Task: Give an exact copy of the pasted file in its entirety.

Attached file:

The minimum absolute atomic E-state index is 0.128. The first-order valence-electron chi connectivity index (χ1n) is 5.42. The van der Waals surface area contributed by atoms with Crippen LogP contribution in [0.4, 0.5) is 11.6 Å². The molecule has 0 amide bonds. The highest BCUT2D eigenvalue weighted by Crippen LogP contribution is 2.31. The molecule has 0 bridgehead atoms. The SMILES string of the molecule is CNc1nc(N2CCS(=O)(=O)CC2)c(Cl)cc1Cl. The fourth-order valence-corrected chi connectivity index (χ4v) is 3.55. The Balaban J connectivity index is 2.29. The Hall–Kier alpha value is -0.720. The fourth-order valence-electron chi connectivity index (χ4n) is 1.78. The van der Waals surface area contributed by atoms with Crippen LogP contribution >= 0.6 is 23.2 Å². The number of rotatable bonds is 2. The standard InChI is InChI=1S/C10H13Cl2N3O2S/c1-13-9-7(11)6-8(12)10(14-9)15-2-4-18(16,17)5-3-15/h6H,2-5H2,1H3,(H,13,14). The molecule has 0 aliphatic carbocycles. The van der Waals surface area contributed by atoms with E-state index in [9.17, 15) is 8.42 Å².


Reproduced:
The minimum absolute atomic E-state index is 0.128. The first-order valence-electron chi connectivity index (χ1n) is 5.42. The van der Waals surface area contributed by atoms with Crippen LogP contribution in [0.4, 0.5) is 11.6 Å². The molecule has 0 amide bonds. The highest BCUT2D eigenvalue weighted by Crippen LogP contribution is 2.31. The molecule has 0 bridgehead atoms. The SMILES string of the molecule is CNc1nc(N2CCS(=O)(=O)CC2)c(Cl)cc1Cl. The fourth-order valence-corrected chi connectivity index (χ4v) is 3.55. The Balaban J connectivity index is 2.29. The Hall–Kier alpha value is -0.720. The fourth-order valence-electron chi connectivity index (χ4n) is 1.78. The van der Waals surface area contributed by atoms with Crippen LogP contribution >= 0.6 is 23.2 Å². The number of rotatable bonds is 2. The standard InChI is InChI=1S/C10H13Cl2N3O2S/c1-13-9-7(11)6-8(12)10(14-9)15-2-4-18(16,17)5-3-15/h6H,2-5H2,1H3,(H,13,14). The molecule has 0 aliphatic carbocycles. The van der Waals surface area contributed by atoms with E-state index in [9.17, 15) is 8.42 Å².